The cornerstone brands of Sky's offering are Sky One, Sky News, Sky Sports, Sky Premier, Sky MovieMax, Sky Cinema and Sky Box Office. The general entertainment channel, Sky One, attracts a huge following with a mix of original programming as well as hit series like 'ER' and 'Friends'. Millions of pounds are invested in original programming via Sky's television production division, Sky Productions.
Sky Digital now has a seven strong line up of sports channels comprising Sky Sports 1, 2, and 3, as well as Sky Sports Extra, Sky Sports.comTV, MUTV and British Eurosport. Together, they cover a host of sports, ranging from Premier League football to golf, cricket and rugby league.
Sky Premier is the entertainment channel showing movies and original programming. It also carries authoritative programmes on the film industry, presented by gurus such as Barry Norman. Sky MovieMax is the home of high-action escapist entertainment featuring stars like Jean Claude Van Damme and Bruce Willis, while Sky Cinema is devoted to cinema classics. Sky Box Office brings customers the very latest movie releases as well as exclusive live concerts and sporting events. Some of the movies carried on these channels are made by Sky itself via its new feature film production division, Sky Pictures.
Sky digital provides an exciting platform for this product line to be radically expanded. It offers 200 channels, catering for every taste. Movie buffs can select from thirteen movie 'screens', sports fans have a choice of seven channels, there are fifteen news and documentary channels, eight for children, as well as eighteen non-subscription channels.
Sky recently underlined its commitment to the UK film industry by launching Sky Pictures -- a feature film production division. Dedicated to commissioning, financing and producing a wide range of movies, Sky Pictures is committed to producing up to twelve feature films per year. Films to emerge from the Sky Pictures stable so far include 'Saving Grace', starring the Oscar-nominated Brenda Blethyn, which scored a lucrative distribution deal at the Sundance Film Festival.
With the launch of Sky Digital, Sky paved the way for the introduction of interactive services. In 1999 it launched two new interactive services, Sky Sports Extra and Open, the interactive channel.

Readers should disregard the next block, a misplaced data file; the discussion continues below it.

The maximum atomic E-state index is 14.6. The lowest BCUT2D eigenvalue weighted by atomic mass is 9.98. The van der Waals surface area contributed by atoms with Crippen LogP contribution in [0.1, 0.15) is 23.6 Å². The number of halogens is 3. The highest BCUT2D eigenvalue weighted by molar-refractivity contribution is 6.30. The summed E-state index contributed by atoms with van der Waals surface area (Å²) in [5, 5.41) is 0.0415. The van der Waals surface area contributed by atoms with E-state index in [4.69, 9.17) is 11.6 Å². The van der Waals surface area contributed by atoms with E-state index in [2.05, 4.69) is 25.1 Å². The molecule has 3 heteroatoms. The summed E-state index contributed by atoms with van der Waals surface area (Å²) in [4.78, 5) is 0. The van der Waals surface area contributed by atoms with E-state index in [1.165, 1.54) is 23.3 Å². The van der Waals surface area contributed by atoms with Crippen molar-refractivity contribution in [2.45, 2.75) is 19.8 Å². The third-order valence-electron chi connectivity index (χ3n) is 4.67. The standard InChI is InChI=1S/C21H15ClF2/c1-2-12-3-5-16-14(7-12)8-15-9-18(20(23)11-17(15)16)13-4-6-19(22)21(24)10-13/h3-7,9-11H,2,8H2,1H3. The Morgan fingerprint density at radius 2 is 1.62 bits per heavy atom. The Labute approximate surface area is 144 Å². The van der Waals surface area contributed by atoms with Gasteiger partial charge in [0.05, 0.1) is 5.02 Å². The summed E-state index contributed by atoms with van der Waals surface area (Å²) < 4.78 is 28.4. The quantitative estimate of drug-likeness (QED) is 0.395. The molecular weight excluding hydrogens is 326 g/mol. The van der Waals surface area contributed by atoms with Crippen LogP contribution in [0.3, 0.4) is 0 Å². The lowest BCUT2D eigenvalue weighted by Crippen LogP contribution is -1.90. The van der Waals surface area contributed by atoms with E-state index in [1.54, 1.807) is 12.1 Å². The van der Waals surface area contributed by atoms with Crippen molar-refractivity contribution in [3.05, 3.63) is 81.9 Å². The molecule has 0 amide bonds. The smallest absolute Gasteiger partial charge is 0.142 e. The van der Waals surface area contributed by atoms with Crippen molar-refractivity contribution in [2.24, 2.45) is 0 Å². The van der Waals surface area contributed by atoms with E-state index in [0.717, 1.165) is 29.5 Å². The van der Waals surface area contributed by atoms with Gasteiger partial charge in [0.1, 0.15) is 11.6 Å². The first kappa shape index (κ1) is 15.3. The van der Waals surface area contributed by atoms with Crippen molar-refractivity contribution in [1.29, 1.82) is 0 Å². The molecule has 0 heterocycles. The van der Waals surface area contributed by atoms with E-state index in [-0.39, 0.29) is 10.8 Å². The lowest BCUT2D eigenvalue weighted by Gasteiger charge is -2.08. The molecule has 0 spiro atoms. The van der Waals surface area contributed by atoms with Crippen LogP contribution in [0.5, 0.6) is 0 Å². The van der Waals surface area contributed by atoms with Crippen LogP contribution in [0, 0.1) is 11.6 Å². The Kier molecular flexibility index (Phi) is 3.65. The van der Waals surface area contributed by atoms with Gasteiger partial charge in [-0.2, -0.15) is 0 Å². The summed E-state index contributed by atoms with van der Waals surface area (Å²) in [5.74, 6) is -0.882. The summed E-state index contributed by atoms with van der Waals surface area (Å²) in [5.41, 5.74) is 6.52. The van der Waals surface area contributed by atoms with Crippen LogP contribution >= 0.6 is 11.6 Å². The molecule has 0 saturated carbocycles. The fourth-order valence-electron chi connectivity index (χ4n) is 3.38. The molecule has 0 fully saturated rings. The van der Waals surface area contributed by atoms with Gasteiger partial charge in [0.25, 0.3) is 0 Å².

Open allows Sky digital customers to shop, bank, play games and send and receive e-mail via their television sets. This, the first fully-fledged interactive television service in the UK, has been a massive success and is attracting hosts of new users and content providers.
In July 2000, BSkyB reached an agreement to increase its stake in Open to 80% (subject to regulatory approval). Open has become the largest television e-commerce platform in the UK with access to over nine million people in four million homes.
Sky Sports Extra is a new interactive sports channel. It allows digital customers to choose how they want to watch sport, enabling them to choose their own action replays and highlights, camera angles and additional statistics. The technology went live for the first time during a match between Arsenal and Manchester United in August 1999. The service is being improved all the time, providing more camera angles and extending to other sports such as cricket, tennis and international rugby. The opportunities digital technology offers for enhanced television such as this are boundless and Sky has already begun to apply this technology to other parts of its product range, with the launch of Sky News Active, a world first in television news, which puts the viewer in control, giving them a wider choice -- at the touch of a button -- of how and when they view their news and what they can see.
Sky's investment in new media has led to its website, sky.com, becoming a focal point of its activities. The site carries a huge amount of information about Sky's product and services. As broadband connection speeds increase the functionality of the internet, sky.com will become a crucial platform for Sky to bring the benefits of television and the internet closer together.
Advertising has always been used to drive the digital television marketplace and Sky's share within it. Campaigns focus on educating the general public about the benefits of digital television. Across a year advertising will feature the general digital benefits as well as key programming highlights and launches of new services.
One of Sky's biggest ad campaigns of recent years was its launch of Sky digital in 1998. Based on the premise of how people should expect more from their television than the limited choice and non-interactivity of analogue television, the campaign positioned Sky digital as a brave new dawn in broadcasting. Old televisions were seen leaping off a cliff as the new world of Sky digital arrived.
More recently Sky launched its animated campaign based on the tagline, 'A digital vision for everyone'. Fronted by a character who takes the viewer through the world of Sky, the ads show the breadth of Sky's activities and showcase the benefits of digital television.
Sport has always been central to Sky's service offering. Each summer sees a major advertising campaign to launch the start of the FA Carling Premiership. From the 'Football is our religion' campaign to the most recent 'Let the power of sport into your life' campaign. Sky has always championed its unparalleled passion for Sport.
Sky has always been an innovator and its brand is infused with embracing technology to break the boundaries of television. It did so with the introduction of satellite television, with the launch of digital and with the introduction of the UK's first interactive services. As such, innovation and challenging convention lie at the heart of its brand.
Recently, Sky has defined its brand as providing 'A digital vision for everyone'. This is based on bringing the extraordinary benefits of digital television to everyone, using Sky's best traditions of invention, creativity and ground-breaking ideas. But most of all, Sky's brand is about entertainment. It wants to inform, entertain and delight its customers using the best that digital entertainment and technology can provide.
Things you didn't know
© 2002 Superbrands Ltd